What I’m doing

I am a miser and I do not like paying bid/ask spreads.  The bid/ask spread on AAMC is in the ballpark of 4%.  If you place an order for an odd lot (not divisible by 100), you will likely be forced to pay the bid/ask spread.  Because 100 shares would be too large of a position for me, I would have to pay the bid/ask spread.  And as I said earlier, I’m a miser and I don’t want to pay it.

To go long AAMC, I would really have to drink the Kool-Aid.  I would need to have faith that Bill Erbey will be able to generate astonishing ROEs in its new adjacent business of flipping delinquent loans.  Or, I’d have to believe that RESI will be able to continue to raise astonishing amounts of capital from yield-chasing investors.  While such a future may be likely, I’m not completely confident in such a future.

EDIT:  The largest position in my portfolio is Altisource.  I also own Ocwen.  These stocks do not require anywhere as much imagination or Kool-Aid drinking.

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10 thoughts on “AAMC: A wonderful asset management company

  1. Im not sure about your math. AAMC gets 9.6 cents before 1.028$. So roughly 10%. And then 50% of everything that comes after that. So for 2$ they get 0.5+0.10 = 0.6$ or about 30%
    For 3$ about 36%.

    This seems to check out so far?

    • wait nevermind me, i just divided AAMC payout by RESI dividend.

      It seems that payout without additional purchases of mortgages balloon in the first few years and the last few years after they sell the homes if the buyers market would turn up? That is when payout per share for RESI is highest. And they only get 15-20% of rental yield in the meantime without buying any homes.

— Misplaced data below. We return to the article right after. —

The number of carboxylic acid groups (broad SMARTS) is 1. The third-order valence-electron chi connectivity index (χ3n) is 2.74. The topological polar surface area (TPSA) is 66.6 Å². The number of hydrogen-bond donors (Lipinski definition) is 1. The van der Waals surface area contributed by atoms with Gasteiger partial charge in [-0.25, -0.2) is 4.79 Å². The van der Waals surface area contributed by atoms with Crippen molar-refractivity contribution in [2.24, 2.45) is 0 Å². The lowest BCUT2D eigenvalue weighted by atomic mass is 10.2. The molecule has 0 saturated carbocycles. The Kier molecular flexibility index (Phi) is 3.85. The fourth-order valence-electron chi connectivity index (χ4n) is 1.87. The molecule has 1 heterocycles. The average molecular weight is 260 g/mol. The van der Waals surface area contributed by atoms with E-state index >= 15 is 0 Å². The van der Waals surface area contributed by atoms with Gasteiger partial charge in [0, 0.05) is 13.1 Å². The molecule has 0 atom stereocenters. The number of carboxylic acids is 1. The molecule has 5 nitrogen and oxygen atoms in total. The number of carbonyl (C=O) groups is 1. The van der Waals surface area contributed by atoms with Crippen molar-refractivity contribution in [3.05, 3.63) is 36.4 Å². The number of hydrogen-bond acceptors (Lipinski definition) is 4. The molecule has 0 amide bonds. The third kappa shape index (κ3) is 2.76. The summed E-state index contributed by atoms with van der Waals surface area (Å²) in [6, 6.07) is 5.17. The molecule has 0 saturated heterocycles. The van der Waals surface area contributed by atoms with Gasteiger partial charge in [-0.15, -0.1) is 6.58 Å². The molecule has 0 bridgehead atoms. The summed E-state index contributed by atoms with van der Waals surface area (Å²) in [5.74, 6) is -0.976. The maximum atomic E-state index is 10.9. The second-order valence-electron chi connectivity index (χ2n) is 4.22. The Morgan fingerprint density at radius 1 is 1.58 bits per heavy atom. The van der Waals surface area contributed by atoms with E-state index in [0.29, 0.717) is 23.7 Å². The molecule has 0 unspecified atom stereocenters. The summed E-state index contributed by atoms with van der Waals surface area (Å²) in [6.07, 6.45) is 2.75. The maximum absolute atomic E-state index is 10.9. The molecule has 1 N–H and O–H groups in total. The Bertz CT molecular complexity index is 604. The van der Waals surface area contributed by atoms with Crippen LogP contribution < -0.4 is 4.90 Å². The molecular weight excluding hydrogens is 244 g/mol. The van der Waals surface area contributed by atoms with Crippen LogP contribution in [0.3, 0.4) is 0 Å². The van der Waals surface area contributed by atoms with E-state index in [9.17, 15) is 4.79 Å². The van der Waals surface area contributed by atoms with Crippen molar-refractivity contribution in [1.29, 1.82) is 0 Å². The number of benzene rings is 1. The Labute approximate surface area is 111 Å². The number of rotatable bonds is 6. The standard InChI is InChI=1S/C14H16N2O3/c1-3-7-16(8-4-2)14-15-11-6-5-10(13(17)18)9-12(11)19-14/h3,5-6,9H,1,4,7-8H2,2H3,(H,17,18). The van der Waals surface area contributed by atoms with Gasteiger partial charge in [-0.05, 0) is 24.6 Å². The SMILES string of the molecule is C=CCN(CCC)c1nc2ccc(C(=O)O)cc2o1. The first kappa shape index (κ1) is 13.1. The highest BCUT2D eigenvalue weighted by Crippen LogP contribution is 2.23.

And if the plan works out for the first batch, that would mean with additional mortgages, and a scalable execution platform, the sky is the limit for AAMC.

      Anyway nice post.

  2. Glenn,

    Help me understand what you mean by this:

    “I am a miser and I do not like paying bid/ask spreads. The bid/ask spread on AAMC is in the ballpark of 4%. If you place an order for an odd lot (not divisible by 100), you will likely be forced to pay the bid/ask spread.”

    My understanding is that, high level, everyone pays the bid/ask spreads. On average, if you buy and sell a given security in a given day, you’ve paid the bid/ask spread (at least) once.

    Possible exceptions are market makers (and maybe high-frequency firms) but basically everyone has to pay the bid/ask at some point. This is a form of a transaction cost, and yes we should be wary of transactions costs of a few percentage points.

    Perhaps you’re suggesting that someone is less likely to cross the chasm for an odd lot order?

  3. Pingback: AAMC revisited – A royalty on yield chasing | Glenn Chan's Random Notes on Investing

  4. Pingback: AAMC update Aug 2015 | Glenn Chan's Random Notes on Investing